‘Pivot and shift’ to Plan B: Randalls Island tent city in infancy as Mayor Adams fends of critics of migrant shelter relocation

It was déjà vu all over again Tuesday as the city began constructing a tent migrant center on Randalls Island to replace the one they initially sought to open on flood-prone ground at the Bronx’s Orchard Beach.

A coalition of city agencies such as the Department of Corrections, NYPD, FDNY, and NYC Emergency Management convened at the parking lot of Icahn Stadium Tuesday afternoon amidst heavy rainfall. Still very much in the early planning stages, city workers spent the morning surveying the area in preparation for what will be another large-scale construction project.

Mayor Eric Adams named Randall’s Island on Monday night as the new location which will temporarily house asylum seekers as the city continues to cope with the influx of newcomers. Dubbed the Humanitarian Emergency Response and Relief Centers, Randall’s Island will replace Orchard Beach after the Bronx parking lot became inundated with flooding, forcing the city to abandon initial plans.

Surveying the area. Photo by Dean Moses
Photo by Dean Moses

Despite already setting out plans for the Randall’s Island protect, Mayor Adams said Tuesday that his administration was ready to “pivot and shift” after the Orchard Beach site proved no longer viable. 

“We pivot and shift. Listen, we are not afraid to pivot and shift. People stay down roads even though they know it is bad because they are afraid of what the media is going to write about them, no. We pivot and shift based on the need,” Mayor Adams said during a press conference Tuesday.

When amNewYork Metro asked the mayor how much money had to be expended due to the abandoned venture, the mayor replied that it is not about funds.

“It is not about money lost, it is about using our dollars smartly. We made the decision to switch to Randall’s Island and it is more cost effective to do so,” Adams told amNewYork Metro.

As quick and as unexpected as the chance of plans were announced, a wave of new criticism poured in. Several elected officials and advocate organizations lambasted the move, citing many of the same concerns they levied at Orchard Beach.

“It’s not about money lost,” the mayor told amNewYork Metro in response to funds spent to relocate the Humanitarian Emergency Response and Relief Centers. Photo by Dean Moses

“While Orchard Beach was a particularly poor location for a tent shelter given its history of flooding and other factors, a tent shelter anywhere in this city cannot be used to circumvent the right-to-shelter mandate. We’re grateful the administration terminated the Orchard Beach location after cautions and pressure from advocates and local leaders, including our office. At the same time, we can’t see another tent city pop up without basic humanitarian conditions being met, and I hope the administration is more quickly receptive to our concerns moving forward,” Public Advocate Jumaane Williams said in a statement.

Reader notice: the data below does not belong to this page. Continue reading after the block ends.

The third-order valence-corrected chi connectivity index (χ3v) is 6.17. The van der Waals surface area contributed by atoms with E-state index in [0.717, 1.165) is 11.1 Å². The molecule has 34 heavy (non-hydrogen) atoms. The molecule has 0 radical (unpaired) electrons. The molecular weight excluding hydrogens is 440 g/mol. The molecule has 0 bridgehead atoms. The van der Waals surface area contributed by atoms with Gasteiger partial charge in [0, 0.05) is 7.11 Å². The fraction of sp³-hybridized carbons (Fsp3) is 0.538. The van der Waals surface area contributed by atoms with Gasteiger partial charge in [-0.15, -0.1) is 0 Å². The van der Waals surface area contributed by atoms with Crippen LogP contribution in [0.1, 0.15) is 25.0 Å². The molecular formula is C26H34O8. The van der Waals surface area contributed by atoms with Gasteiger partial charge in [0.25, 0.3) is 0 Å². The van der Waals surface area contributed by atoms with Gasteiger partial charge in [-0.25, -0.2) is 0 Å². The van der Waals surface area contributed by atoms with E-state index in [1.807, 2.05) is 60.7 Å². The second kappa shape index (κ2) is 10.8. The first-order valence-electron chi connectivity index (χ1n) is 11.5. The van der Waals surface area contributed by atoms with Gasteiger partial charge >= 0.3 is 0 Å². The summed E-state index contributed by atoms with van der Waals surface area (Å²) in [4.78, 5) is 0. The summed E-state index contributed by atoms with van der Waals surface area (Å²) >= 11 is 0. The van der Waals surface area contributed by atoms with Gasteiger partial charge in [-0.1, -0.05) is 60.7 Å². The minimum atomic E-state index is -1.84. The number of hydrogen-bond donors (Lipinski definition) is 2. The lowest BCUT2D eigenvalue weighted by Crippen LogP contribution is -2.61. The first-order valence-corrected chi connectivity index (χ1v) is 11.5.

Williams was joined in his concerns by The Legal Aid Society and Coalition for the Homeless who issued a joint statement that while applauding the city for stepping to help care for the influx of humanity, the groups raised transportation questions.

“The City must look to other solutions instead of tent cities, where our clients will be isolated, vulnerable to extreme weather, and far from public transportation and other critical services. Hotels have always been the better short-term option, rather than erecting tents in inaccessible parts of New York City. Furthermore, right now, this Administration can unilaterally remove the many bureaucratic barriers that plague its housing voucher process to transition more homeless New Yorkers from shelters into safe, permanent housing. Doing so would free up shelter capacity for new entrants into the system,” part of the statement read.

Borough President Mark Levine also shared his thoughts on the issue, highlighting the lack of transportation to the proposed site. 

“For this plan to succeed, many logistical concerns must be addressed at the Randall’s Island site, particularly the limited transportation options there. To ensure asylum seekers can easily move to and from the island, service on the M35 bus should be greatly expanded, and regular ferry service must be established connecting Randall’s to the mainland of Manhattan,” Levine said. 

Mayor Eric Adams. Photo by Dean Moses

Adams, however, fired back at those who lambasted him for the tent city situation, charging that people on polar opposites of the political spectrum were pushing their viewpoints more than helping the city resolve the crissi.

“The far right is doing the wrong things and the far left is doing nothing. Everyone needs to be in this game, you know. These people are saying don’t put folks here don’t put folks there,” Adams said. “Everyone should be all hands-on deck.”

As of Tuesday, the process on Randall’s Island was in very early stages, but the mayor believes the facility will be up and running in a matter of weeks.